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The US won’t reach Peak Millennial until 2036

The millennials are just going to keep marching on.
Libby Nelson is Vox's policy editor, leading coverage of how government action and inaction shape American life. Libby has more than a decade of policy journalism experience, including at Inside Higher Ed and Politico. She joined Vox in 2014.

Beware, baby boomers: Millennials now outnumber you, and the numbers are only going to get more lopsided.

The Pew Research Center released a new chart on Tuesday showing that there are now more living millennials, which it defines as Americans born between 1981 and 1997, than there are living baby boomers, who used to be the biggest generation in American history.

This was inevitable: Part of the story of generational change is that older generations die off and are replaced by their children and grandchildren.

Even though new millennials aren't being born in the US anymore — kids born after 1997 are part of a still-nameless new generation — the ranks of millennials are going to continue to grow for years through immigration.

People born between 1981 and 1997 are going to keep immigrating to the US in the coming years, and death rates won't outpace immigration rates until 2036, when the oldest millennials are in their 50s. That means millennial dominance could last a long time.

Thinking of those new immigrants as part of the "millennial generation," though, mostly demonstrates how the concept of a "generation" is flawed to begin with. It assumes that people born around the same time share a variety of traits and values — even though the sample size those assumptions are based on is often much smaller than the entire age cohort.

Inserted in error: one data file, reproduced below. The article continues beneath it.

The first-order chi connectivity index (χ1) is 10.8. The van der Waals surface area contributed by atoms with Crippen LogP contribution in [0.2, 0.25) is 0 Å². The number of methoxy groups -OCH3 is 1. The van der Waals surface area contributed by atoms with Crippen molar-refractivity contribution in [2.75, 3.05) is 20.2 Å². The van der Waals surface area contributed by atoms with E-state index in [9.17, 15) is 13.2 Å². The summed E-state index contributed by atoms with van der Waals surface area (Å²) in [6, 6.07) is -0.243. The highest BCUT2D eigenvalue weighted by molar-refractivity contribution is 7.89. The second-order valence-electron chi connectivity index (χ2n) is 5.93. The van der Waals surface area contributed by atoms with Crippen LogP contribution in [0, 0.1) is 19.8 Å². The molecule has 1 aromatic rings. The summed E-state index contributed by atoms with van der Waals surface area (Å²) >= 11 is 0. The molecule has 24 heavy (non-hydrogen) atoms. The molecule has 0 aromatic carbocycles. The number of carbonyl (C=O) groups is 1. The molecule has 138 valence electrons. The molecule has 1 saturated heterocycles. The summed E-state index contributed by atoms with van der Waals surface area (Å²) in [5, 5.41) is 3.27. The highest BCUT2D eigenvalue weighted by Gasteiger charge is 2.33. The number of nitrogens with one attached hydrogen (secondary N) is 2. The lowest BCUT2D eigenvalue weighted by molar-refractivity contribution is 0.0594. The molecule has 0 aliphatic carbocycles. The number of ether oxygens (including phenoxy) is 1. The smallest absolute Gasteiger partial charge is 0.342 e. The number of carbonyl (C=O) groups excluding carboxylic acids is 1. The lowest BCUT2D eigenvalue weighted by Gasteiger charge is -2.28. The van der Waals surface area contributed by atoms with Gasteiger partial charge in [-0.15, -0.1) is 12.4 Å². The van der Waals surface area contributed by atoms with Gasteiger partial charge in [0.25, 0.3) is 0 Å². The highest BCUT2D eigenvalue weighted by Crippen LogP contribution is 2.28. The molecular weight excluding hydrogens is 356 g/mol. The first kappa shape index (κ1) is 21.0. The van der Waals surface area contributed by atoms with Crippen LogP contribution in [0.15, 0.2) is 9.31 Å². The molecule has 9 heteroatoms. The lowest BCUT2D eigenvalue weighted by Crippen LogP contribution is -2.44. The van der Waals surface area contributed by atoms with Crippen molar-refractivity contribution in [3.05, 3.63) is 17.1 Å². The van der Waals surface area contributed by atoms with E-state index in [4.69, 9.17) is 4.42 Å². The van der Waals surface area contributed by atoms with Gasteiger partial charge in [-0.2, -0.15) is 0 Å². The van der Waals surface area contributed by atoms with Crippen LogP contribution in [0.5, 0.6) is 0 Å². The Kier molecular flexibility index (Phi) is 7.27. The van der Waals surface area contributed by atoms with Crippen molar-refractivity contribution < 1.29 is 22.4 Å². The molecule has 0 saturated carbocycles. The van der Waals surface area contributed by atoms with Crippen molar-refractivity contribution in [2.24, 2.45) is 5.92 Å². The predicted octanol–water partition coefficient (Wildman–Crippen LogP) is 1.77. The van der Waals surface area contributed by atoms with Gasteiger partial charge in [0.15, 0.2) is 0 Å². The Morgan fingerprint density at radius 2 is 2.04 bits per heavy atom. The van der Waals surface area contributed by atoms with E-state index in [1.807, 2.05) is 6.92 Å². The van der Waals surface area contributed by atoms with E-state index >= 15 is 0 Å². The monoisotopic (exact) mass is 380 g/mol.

As Derek Thompson recently wrote at the Atlantic, the "average" 29-year-old looks a lot different than the media portrayal of "millennials":

The average 29-year-old did not graduate from a four-year university, but she did start college; held several jobs, including more than two in the last three years; is not as likely to be married as her parents at this age, but is still likely to be living with somebody; is less likely to own a home than 15 years ago, but despite the story of urban renewal, is more likely to live outside of a dense urban area like Brooklyn or Washington, D.C.

And that's doubly true when "millennials," by 2036, will include millions of immigrants who didn't even spend their formative years in the US — and so aren't part of the usual nostalgia-industrial complex of pop culture references used to define "millennials" on the internet. What will it mean when millennials run the world? We don't even know who all of the future millennials are yet.

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